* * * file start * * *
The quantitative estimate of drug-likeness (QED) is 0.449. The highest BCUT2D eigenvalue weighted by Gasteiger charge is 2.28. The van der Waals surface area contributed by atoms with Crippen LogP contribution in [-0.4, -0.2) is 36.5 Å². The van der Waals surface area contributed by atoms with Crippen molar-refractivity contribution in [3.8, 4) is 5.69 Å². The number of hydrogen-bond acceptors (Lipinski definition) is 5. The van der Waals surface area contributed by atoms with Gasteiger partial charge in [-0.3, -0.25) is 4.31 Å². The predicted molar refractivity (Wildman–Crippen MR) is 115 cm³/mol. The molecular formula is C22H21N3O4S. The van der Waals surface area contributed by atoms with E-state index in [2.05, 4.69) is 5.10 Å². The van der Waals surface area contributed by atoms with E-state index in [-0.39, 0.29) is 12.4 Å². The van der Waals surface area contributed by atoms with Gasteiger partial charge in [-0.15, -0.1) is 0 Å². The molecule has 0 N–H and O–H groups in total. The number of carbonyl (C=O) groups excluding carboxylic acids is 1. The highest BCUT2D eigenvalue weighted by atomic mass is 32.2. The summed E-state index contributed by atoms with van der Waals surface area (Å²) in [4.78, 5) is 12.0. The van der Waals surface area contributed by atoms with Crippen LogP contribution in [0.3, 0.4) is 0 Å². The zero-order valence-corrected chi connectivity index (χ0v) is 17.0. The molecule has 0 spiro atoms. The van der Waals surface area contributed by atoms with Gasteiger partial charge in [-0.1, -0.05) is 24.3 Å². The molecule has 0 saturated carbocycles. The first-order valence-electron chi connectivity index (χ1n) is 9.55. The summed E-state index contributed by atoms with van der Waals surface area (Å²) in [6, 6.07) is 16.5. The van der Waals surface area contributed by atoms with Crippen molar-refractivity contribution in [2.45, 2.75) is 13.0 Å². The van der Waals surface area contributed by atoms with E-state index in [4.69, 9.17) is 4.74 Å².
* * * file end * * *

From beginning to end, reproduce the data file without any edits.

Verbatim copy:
The quantitative estimate of drug-likeness (QED) is 0.449. The highest BCUT2D eigenvalue weighted by Gasteiger charge is 2.28. The van der Waals surface area contributed by atoms with Crippen LogP contribution in [-0.4, -0.2) is 36.5 Å². The van der Waals surface area contributed by atoms with Crippen molar-refractivity contribution in [3.8, 4) is 5.69 Å². The number of hydrogen-bond acceptors (Lipinski definition) is 5. The van der Waals surface area contributed by atoms with Gasteiger partial charge in [-0.3, -0.25) is 4.31 Å². The predicted molar refractivity (Wildman–Crippen MR) is 115 cm³/mol. The molecular formula is C22H21N3O4S. The van der Waals surface area contributed by atoms with E-state index in [2.05, 4.69) is 5.10 Å². The van der Waals surface area contributed by atoms with E-state index in [-0.39, 0.29) is 12.4 Å². The van der Waals surface area contributed by atoms with Gasteiger partial charge in [-0.15, -0.1) is 0 Å². The molecule has 0 N–H and O–H groups in total. The number of carbonyl (C=O) groups excluding carboxylic acids is 1. The highest BCUT2D eigenvalue weighted by atomic mass is 32.2. The summed E-state index contributed by atoms with van der Waals surface area (Å²) in [4.78, 5) is 12.0. The van der Waals surface area contributed by atoms with Crippen LogP contribution in [0.3, 0.4) is 0 Å². The zero-order valence-corrected chi connectivity index (χ0v) is 17.0. The molecule has 0 spiro atoms. The van der Waals surface area contributed by atoms with Gasteiger partial charge in [-0.1, -0.05) is 24.3 Å². The molecule has 0 saturated carbocycles. The first-order valence-electron chi connectivity index (χ1n) is 9.55. The summed E-state index contributed by atoms with van der Waals surface area (Å²) in [6, 6.07) is 16.5. The van der Waals surface area contributed by atoms with Crippen molar-refractivity contribution in [2.45, 2.75) is 13.0 Å². The van der Waals surface area contributed by atoms with E-state index in [4.69, 9.17) is 4.74 Å².